Mexico Slows As Politics Flares

Peso volatility and investor caution are likely to linger through the middle of the year.

Uncertainty looms for Mexico, politically and economically, yet the developing nation’s gross domestic product continues to expand.

The projected 2% GDP growth in 2018 might not be great compared to some other emerging markets, but it is par for the North American course. How much else Mexico’s economy will have in common with its wealthy neighbors to the north, though, remains an open question.

The biggest near-term risk to Mexico’s growth is the possibility that the United States will scuttle the North American Free Trade Agreement (Nafta). That would drastically alter Mexico’s export relationship with the United States at a time when the healthy US economy is lifting demand for Mexican manufactured goods. While World Trade Organization rules would govern cross-border commerce in the absence of Nafta, the uncertainty is keeping some investment in long-term growth projects on hold.

Recently passed US tax reforms, designed to make the United States a more attractive place to invest, could co-opt portions of the Mexican economy. Even so, companies are unlikely to relocate to the United States en masse because Mexico’s lower wages and state tax regimes remain reasons to stay.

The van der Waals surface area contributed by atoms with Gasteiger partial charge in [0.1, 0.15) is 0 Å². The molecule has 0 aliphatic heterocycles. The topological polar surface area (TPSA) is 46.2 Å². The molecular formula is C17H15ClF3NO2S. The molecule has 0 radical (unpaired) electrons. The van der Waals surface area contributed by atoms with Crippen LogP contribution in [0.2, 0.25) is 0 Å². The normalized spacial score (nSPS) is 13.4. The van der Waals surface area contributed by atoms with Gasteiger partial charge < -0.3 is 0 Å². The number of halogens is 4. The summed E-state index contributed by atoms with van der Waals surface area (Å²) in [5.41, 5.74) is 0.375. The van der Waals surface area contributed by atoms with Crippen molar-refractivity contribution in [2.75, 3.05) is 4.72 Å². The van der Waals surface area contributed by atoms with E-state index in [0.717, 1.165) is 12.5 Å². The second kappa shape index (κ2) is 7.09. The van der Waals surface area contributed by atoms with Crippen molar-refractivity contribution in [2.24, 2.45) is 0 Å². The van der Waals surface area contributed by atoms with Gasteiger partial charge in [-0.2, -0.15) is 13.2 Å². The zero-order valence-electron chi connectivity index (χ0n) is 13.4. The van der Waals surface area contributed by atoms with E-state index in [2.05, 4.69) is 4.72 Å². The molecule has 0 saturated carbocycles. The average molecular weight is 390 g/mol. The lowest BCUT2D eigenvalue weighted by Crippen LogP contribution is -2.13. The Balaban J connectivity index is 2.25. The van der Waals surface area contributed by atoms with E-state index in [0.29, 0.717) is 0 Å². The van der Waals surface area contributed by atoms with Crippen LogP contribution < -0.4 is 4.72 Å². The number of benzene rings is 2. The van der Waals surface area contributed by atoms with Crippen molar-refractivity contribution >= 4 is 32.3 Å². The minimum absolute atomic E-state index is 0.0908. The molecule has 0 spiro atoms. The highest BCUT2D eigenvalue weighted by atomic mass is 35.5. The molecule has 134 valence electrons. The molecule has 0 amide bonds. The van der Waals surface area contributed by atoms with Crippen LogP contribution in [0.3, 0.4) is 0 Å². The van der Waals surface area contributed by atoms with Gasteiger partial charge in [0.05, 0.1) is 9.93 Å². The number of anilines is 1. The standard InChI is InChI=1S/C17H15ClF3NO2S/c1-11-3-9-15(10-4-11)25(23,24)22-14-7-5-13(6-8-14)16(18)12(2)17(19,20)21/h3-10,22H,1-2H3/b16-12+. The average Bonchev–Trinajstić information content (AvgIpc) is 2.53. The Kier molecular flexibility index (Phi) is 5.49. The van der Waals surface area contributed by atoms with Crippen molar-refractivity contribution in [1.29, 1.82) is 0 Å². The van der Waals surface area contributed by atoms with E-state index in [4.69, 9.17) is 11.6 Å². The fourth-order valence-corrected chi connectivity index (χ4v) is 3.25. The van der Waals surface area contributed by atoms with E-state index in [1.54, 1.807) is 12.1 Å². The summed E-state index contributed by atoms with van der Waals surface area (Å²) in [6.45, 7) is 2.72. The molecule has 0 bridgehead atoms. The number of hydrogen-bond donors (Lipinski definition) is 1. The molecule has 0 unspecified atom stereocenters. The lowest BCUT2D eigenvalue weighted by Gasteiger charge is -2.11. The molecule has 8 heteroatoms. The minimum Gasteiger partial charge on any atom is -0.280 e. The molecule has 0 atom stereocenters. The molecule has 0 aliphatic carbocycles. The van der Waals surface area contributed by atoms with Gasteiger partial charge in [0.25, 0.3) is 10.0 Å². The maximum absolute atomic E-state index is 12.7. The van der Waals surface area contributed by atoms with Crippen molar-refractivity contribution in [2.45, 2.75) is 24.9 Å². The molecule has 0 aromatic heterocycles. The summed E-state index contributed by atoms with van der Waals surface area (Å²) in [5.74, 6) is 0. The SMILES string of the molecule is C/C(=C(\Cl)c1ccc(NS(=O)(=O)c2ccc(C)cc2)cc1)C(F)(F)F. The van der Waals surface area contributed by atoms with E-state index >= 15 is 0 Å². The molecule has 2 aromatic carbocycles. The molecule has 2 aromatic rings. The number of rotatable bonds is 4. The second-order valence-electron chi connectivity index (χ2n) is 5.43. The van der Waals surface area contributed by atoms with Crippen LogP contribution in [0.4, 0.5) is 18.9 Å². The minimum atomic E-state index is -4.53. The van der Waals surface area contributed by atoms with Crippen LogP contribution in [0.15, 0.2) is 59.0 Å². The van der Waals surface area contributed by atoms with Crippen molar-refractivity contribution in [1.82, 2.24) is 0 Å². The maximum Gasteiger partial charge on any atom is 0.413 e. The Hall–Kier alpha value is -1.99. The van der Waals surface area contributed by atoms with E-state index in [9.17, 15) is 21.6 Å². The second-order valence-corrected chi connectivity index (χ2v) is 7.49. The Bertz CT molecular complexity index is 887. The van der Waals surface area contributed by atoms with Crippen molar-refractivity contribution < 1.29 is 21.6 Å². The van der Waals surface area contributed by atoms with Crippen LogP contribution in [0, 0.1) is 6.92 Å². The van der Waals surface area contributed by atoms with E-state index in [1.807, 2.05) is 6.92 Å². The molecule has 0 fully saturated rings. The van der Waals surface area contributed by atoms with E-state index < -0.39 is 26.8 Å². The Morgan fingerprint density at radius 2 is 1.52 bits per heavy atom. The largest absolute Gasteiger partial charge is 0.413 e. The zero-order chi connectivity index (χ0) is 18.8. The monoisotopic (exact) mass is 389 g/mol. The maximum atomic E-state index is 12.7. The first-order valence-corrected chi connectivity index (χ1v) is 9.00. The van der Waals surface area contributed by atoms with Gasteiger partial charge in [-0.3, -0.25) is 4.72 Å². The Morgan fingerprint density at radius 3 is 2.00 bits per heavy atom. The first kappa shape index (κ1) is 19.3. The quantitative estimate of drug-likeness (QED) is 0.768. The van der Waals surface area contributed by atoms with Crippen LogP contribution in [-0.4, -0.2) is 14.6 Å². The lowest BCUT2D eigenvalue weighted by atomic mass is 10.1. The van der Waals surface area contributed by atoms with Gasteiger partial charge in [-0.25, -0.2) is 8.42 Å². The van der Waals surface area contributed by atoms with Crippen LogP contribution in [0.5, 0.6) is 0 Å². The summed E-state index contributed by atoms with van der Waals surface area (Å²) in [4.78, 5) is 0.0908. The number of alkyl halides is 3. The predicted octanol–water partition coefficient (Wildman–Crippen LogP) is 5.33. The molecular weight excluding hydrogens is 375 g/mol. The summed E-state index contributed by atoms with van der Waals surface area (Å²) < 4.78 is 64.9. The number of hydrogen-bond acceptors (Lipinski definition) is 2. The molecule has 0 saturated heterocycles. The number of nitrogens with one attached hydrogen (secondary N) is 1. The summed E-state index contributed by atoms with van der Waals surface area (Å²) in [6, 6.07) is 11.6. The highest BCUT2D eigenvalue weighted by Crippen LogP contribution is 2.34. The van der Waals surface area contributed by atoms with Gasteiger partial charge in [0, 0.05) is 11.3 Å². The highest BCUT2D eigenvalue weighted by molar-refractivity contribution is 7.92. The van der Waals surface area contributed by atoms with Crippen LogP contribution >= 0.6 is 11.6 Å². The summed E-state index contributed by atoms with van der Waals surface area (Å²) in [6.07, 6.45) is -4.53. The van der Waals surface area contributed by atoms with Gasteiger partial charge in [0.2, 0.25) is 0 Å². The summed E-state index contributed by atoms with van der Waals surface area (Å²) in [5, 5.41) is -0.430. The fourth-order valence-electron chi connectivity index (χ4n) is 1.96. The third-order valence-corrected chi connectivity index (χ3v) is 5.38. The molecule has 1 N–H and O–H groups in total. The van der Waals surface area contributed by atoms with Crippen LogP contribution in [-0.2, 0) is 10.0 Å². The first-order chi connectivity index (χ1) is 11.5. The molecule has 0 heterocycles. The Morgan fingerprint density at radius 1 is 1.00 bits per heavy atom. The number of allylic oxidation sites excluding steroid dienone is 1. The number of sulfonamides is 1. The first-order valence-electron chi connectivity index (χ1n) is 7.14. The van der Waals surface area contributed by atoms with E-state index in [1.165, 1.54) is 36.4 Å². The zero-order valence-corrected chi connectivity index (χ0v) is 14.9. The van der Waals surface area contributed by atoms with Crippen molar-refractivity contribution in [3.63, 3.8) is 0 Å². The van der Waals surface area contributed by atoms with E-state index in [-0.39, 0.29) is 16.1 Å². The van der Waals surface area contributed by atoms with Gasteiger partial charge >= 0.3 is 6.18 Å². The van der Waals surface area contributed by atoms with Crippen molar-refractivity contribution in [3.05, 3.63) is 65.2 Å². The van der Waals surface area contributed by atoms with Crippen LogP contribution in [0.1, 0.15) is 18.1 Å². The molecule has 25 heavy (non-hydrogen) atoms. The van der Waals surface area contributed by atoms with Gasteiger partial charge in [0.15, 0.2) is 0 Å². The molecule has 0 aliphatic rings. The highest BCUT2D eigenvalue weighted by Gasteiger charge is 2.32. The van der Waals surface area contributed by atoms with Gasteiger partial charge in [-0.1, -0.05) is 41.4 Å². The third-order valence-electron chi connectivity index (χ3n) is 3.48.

Politics, Banks and Exports

With a national election months away, political corruption and rampant crime are major concerns for Mexican voters. Mexico’s presidential campaign will determine policy and tone for the next six years and, in a global season of populism, anything goes. Leftist presidential candidate Andrés Manuel López Obrador and his National Regeneration Movement party (Morena) have gained momentum in the polls; his victory would be a retreat from the pro-business policies of term-limited president Enrique Peña Nieto and the reigning Institutional Revolutionary Party (PRI). A coalition led by the center-right National Action Party (PAN), could prove to divisive for the frontrunners.